Hans Christian Andersen

The Dryad

A Fairy Tale from the Time of the Exposition in Paris in 1867

We’re on our way to the Paris Exposition.

Now we’re there! What speed, what swiftness, completely without magic; we travelled by steam, on water and on land.

Ours is the age of fairy tale.

We’re in the heart of Paris, at a large hotel. Flowers flank the entire staircase, with deep-pile carpets over the steps.

Our room is pleasant, the balcony door is open and overlooks a large square. Down below spring resides, it has reached Paris, arriving at the same time as us, and has come in the form of a large, young chestnut tree, with its large, fine new leaves, clad in full spring beauty that outdoes all the other trees on the square! one of which has definitively left the ranks of the living and lies uprooted, sprawling on the ground. Where it once stood a fresh chestnut tree will now be planted and will grow.

As yet it is still high up on the heavy wagon that has brought it to Paris this very morning from many miles away in the countryside. There it had stood for many years close to a mighty oak, under which the devout old priest often sat telling stories to the listening children. The young chestnut tree used to listen in too; the Dryad inside it was still only a child; she could recall the time when the tree was so small that it only stuck up slightly above the tall stems of grass and bracken. They were then as tall as they would ever be, but the tree grew taller for every year that passed, drank in air and sunshine, got dew and rain and, when necessary, was swayed and shaken by the strong winds. That is all part of its upbringing.

The Dryad was happy with her life and being alive, with the sunshine and birdsong, but what made her happiest of all was human voices, she understood their speech just as well as that of the animals.

Butterflies, dragonflies and flies, well, everything that could fly, used to pay her visits; all of them with the latest gossip: they had news of the village, the vineyard, the wood, the old castle with its park that had canals and ponds; down in the water livings creatures also lived that were able, in their fashion, to fly from place to place under water, creatures who possessed knowledge and powers of thought; they spoke not a word, they were that clever.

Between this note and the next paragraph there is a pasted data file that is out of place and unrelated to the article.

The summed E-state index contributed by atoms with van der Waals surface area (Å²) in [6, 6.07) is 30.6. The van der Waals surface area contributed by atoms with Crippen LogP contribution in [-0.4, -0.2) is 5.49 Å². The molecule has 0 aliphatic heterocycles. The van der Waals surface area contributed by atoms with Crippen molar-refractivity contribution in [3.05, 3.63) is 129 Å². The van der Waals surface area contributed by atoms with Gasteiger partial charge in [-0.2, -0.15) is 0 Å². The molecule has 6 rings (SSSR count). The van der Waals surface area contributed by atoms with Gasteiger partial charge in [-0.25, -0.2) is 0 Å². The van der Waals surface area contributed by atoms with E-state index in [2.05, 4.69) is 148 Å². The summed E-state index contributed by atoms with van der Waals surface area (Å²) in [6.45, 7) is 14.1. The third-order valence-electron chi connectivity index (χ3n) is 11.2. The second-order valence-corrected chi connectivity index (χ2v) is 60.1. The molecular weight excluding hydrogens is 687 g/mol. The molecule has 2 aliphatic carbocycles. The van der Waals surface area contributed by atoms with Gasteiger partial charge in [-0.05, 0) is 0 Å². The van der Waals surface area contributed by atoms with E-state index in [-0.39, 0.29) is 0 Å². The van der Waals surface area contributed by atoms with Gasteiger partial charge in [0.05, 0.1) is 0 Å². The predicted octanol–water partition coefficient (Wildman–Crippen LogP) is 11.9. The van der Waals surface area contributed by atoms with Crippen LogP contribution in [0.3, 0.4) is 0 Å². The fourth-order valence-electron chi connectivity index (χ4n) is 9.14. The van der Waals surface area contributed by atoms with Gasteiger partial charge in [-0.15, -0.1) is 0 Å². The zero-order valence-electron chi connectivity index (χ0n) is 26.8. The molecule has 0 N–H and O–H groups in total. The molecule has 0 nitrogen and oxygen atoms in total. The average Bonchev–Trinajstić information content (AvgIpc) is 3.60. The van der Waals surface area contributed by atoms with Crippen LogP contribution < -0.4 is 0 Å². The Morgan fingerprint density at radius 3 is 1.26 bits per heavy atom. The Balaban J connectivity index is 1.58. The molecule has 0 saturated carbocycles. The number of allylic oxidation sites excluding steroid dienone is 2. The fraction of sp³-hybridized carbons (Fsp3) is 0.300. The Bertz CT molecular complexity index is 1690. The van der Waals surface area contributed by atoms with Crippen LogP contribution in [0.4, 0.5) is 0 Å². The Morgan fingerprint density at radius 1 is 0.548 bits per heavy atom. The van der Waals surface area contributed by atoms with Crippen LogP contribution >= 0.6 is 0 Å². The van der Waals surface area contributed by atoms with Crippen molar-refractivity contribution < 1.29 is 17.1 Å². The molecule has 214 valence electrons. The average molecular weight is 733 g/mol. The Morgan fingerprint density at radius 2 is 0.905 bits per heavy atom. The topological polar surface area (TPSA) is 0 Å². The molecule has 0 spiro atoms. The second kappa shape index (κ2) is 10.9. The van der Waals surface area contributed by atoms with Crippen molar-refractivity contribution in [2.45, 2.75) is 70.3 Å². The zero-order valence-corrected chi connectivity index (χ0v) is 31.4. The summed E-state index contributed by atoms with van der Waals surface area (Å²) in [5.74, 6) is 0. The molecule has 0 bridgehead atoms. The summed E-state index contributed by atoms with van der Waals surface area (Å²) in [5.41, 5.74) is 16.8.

And the swallow, who had dived down into the water, spoke of the beautiful goldfish, of the plump bream, the portly tench and the old, moss-covered crucian carp. The swallow gave an excellent description, but it’s better to see for yourself, it said; but how on earth could the Dryad ever get to see such creatures! she had to make do with looking out over the lovely countryside and sensing the busy activity of human life.

That was nice enough, but nicest of all was when the old priest stood here under the oak tree and talked about France, of heroic deeds by men and women whose names are mentioned with admiration down through all ages.

The Dryad heard about the shepherd girl Joan of Arc, about Charlotte Corday, she heard about ancient times, about the time of Henry IV and Napoleon I, and right up until the present day, about ability and greatness; she heard names each of which re-echoed in people’s hearts: France is the world country, the fertile soil of genius with the vessel of liberty!

The village children listened attentively, the Dryad no less; she was a schoolchild along with the others. In the forms of the drifting clouds she saw one picture after the other of what she had been told.

The cloud-filled sky was her picture book.

She felt so happy in beautiful France, but even so had the feeling that the birds, that every creature that could fly, were far more privileged that she was. Even the fly could take a look around, far beyond the Dryad’s horizon.

France was so vast and wonderful, but she only saw a tiny fraction of it; it stretched out far and wide with its vineyards, woods and large cities, and of all these Paris was the most magnificent, the mightiest. The birds could reach it, but she never could.

Among the village children there was a little girl, so ragged, so poor, but a joy to behold; she always sang and laughed, and bound red flowers in her black hair.

‘Don’t ever go to Paris!’ the old priest said. ‘Poor child! If you ever to there, it will be the ruin of you!’

But she did, even so.

The Dryad often thought about her, they shared the same urge and longing for the great metropolis.

Spring, summer, autumn, winter came and went; a couple of years passed.

The Dryad’s chestnut tree came into flower for the first time, the birds chirped about this in the delightful sunshine Then a fine carriage came along the road with a distinguished lady driving the swift-footed beautiful horses herself; a dressed-up little jockey sat up behind her. The Dryad recognised her, the old priest recognised her, shook his head and said sadly:

‘So you went there even so! and it became the ruin of you, poor Mari!’

‘Should she be called poor!’ the Dryad thought to herself, ‘no, what a transformation! she’s dressed up like a countess! that took place in the enchanted city. Oh, if only I was there in all that magnificence and splendour! it even lights up the clouds at night when I look over to where I know the city lies.’

Yes, the Dryad used to gaze in that direction every evening, every night. She saw the gleaming mist on the horizon; she missed it in the bright, moonlit night; she missed the drifting clouds that showed her images from city and history.

The child reaches for its picture book, the Dryad reached for the cloud-world, her book of thoughts.